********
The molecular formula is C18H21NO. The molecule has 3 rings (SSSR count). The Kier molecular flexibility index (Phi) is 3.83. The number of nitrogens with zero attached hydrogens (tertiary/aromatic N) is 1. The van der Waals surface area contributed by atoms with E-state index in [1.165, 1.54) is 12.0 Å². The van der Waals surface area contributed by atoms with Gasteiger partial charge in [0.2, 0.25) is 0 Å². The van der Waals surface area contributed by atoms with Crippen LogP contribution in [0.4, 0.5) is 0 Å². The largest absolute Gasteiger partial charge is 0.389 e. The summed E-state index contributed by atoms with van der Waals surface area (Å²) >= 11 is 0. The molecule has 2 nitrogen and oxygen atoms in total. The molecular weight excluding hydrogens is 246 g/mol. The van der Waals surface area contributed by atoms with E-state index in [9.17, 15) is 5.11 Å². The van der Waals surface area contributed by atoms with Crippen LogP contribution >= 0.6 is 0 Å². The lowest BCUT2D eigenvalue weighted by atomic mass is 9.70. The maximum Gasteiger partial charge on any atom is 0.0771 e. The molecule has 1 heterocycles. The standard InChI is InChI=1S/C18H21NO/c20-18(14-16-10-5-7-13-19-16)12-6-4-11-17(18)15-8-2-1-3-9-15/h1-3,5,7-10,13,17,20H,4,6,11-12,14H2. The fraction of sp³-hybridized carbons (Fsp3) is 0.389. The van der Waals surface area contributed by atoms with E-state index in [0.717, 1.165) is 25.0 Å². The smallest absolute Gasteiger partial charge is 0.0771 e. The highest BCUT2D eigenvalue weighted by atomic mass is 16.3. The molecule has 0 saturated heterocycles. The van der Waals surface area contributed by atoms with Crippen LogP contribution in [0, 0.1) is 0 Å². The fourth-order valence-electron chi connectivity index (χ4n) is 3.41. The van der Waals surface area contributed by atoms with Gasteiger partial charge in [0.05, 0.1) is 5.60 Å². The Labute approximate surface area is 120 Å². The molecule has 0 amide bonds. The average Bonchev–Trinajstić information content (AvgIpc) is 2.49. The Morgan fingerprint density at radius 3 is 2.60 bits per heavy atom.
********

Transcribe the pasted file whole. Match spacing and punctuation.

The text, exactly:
The molecular formula is C18H21NO. The molecule has 3 rings (SSSR count). The Kier molecular flexibility index (Phi) is 3.83. The number of nitrogens with zero attached hydrogens (tertiary/aromatic N) is 1. The van der Waals surface area contributed by atoms with E-state index in [1.165, 1.54) is 12.0 Å². The van der Waals surface area contributed by atoms with Gasteiger partial charge in [0.2, 0.25) is 0 Å². The van der Waals surface area contributed by atoms with Crippen LogP contribution in [0.4, 0.5) is 0 Å². The largest absolute Gasteiger partial charge is 0.389 e. The summed E-state index contributed by atoms with van der Waals surface area (Å²) >= 11 is 0. The molecule has 2 nitrogen and oxygen atoms in total. The molecular weight excluding hydrogens is 246 g/mol. The van der Waals surface area contributed by atoms with E-state index in [9.17, 15) is 5.11 Å². The van der Waals surface area contributed by atoms with Crippen LogP contribution >= 0.6 is 0 Å². The lowest BCUT2D eigenvalue weighted by atomic mass is 9.70. The maximum Gasteiger partial charge on any atom is 0.0771 e. The molecule has 1 heterocycles. The standard InChI is InChI=1S/C18H21NO/c20-18(14-16-10-5-7-13-19-16)12-6-4-11-17(18)15-8-2-1-3-9-15/h1-3,5,7-10,13,17,20H,4,6,11-12,14H2. The fraction of sp³-hybridized carbons (Fsp3) is 0.389. The van der Waals surface area contributed by atoms with E-state index in [0.717, 1.165) is 25.0 Å². The smallest absolute Gasteiger partial charge is 0.0771 e. The highest BCUT2D eigenvalue weighted by atomic mass is 16.3. The molecule has 0 saturated heterocycles. The van der Waals surface area contributed by atoms with Crippen LogP contribution in [0, 0.1) is 0 Å². The fourth-order valence-electron chi connectivity index (χ4n) is 3.41. The van der Waals surface area contributed by atoms with Gasteiger partial charge in [0.05, 0.1) is 5.60 Å². The Labute approximate surface area is 120 Å². The molecule has 0 amide bonds. The average Bonchev–Trinajstić information content (AvgIpc) is 2.49. The Morgan fingerprint density at radius 3 is 2.60 bits per heavy atom.